Location: South Pacific Ocean
The story of Pitcairn Island is one of mystery, high-seas intrigue, and good ol’ fashioned murder. The tropical paradise of the South Pacific was home to a Polynesian culture that had inexplicably disappeared by the 1400′s, but the island is best-known for being the location where the mutinous Bounty crew settled with their Tahitian womenfolk in 1790, after abandoning their British ship’s captain and 18 crew members at sea to enjoy the idyllic island life forever. The small band of rapscallions was getting along very well, until they decided to start killing each other over the limited supply of women on the island. This cycle of murder, sex, and more murder continued for some time, until most of the mutineers decided to mellow out and just enjoy their bizarre little slice of blood-soaked quasi-paradise. After years of isolation, an American sailing vessel randomly happened upon the island in 1808. The American sailors expected to meet a tribe of primal natives, but were instead greeted by a canoe loaded with super-friendly English speaking Anglo-Tahitian mutineer children. That’s how Pitcairn Island was re-introduced to the rest of the world, and its strange story could again be told. Today, the island has a population of about 50 people, most of whom are the descendants of the original Bounty mutineers. It also has the distinction of being the least-populated political jurisdiction on Earth.
Location: South Pacific Ocean
Truly the gold standard for all far flung bastions of humanity, Easter Island defies easy explanation. Easter Island (referred to as “Rapanui” by the island’s native population) is quite literally in the middle of nowhere. Located in the South Pacific, its nearest neighbor is Pitcairn Island, which is 1,300 miles away. Some time around the 3rd century A.D, Polynesians first sailed to the island. The world famous, highly recognizable statues on Easter Island are called Moai, and they were carved by islanders from a quarry of soft rock on the island. They were not, as is commonly believed, carved by aliens). The statues are believed to represent deceased clan leaders (again, not aliens). In 1722, Europeans began visiting Easter Island, bringing with them the usual colonial comforts of slavery, disease, and forced religious conversion. In the ensuing chaotic decades, the indigenous population ebbed and the island faded into obscurity, until it was annexed by Chile in 1888. Today, Easter Island has a population of about 5,000. It boasts a thriving tourism industry, and a healthy export of pseudo-scientific UFO documentaries.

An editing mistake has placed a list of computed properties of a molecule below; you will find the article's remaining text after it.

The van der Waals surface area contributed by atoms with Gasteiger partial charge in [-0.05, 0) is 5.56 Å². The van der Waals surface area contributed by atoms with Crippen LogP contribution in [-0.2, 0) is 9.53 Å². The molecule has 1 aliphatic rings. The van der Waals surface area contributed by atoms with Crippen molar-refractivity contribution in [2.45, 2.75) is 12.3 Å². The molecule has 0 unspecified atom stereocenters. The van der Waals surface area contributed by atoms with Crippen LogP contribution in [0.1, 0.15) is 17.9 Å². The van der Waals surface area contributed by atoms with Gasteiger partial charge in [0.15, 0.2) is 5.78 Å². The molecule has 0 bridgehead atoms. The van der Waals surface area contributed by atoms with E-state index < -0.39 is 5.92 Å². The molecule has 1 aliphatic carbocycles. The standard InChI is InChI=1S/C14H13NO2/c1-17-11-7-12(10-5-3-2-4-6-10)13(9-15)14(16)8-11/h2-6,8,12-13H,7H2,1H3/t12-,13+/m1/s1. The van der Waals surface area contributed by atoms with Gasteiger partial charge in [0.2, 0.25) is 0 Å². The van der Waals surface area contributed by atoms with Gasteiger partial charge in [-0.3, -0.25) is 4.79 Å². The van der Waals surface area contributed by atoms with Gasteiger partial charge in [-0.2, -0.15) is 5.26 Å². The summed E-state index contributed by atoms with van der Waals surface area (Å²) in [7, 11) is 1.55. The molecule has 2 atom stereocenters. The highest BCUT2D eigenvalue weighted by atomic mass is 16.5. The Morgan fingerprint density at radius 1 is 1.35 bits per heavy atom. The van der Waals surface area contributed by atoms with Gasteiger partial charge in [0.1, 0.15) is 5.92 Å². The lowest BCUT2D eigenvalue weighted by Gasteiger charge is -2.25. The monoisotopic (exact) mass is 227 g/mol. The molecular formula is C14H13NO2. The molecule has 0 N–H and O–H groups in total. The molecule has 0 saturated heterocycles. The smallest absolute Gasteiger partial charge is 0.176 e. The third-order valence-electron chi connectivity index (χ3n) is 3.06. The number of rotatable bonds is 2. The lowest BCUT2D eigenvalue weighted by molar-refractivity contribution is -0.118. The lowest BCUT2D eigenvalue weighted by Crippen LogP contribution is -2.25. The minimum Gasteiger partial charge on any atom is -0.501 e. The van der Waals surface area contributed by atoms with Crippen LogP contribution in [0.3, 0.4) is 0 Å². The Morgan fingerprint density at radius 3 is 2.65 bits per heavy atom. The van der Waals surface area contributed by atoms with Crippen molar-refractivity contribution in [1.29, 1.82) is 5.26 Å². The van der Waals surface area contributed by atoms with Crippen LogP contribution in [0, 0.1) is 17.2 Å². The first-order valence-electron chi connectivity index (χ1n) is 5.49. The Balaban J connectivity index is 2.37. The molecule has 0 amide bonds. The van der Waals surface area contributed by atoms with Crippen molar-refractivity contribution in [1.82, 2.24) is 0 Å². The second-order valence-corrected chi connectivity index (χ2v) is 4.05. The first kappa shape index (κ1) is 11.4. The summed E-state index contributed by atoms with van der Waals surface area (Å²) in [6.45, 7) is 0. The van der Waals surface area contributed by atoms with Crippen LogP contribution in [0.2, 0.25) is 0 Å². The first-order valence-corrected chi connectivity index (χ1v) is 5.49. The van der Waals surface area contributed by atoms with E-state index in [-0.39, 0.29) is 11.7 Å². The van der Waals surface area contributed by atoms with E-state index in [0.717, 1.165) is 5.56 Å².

Okay, this one is super weird. It doesn’t have a name, nor does it have a fixed location. It has a tendency to hop around space and time and can only be accurately located from a church basement in Los Angeles, California. The Island was first discovered in 2004, and then it infuriated people for the next 6 years. At the heart of the island lies a source of strange energy that might be electromagnetism, or the physical manifestation of the delicate balance between good and evil. It has been home to numerous ancient civilizations, including the Egyptians, Romans, Sumerians, and various Southeast Asian cultures, each of whom have disappeared mysteriously. The Island is home to various sects of violent people who are at constant odds with one another. Islanders report that they have been repeatedly terrorized by a smoke monster, but it was recently discovered that the smoke monster was just a mutated form of one of the ageless residents who came too close to the energy source at the heart of the island, thereby obtaining the ability to morph into smoke, animals, and even dead people (obviously). In fact, this island is so absolutely crazy that you’d have to sit around for six years making up crazy things that could happen on a crazy island just to come up with all the crazy things that happen on this crazy island. But don’t let any of this deter you from visiting! Even with all of the terrible, confusing, nonsensical, elaborately far-fetched things that happen there, The Island is still probably way safer than Aruba.
Originally published HERE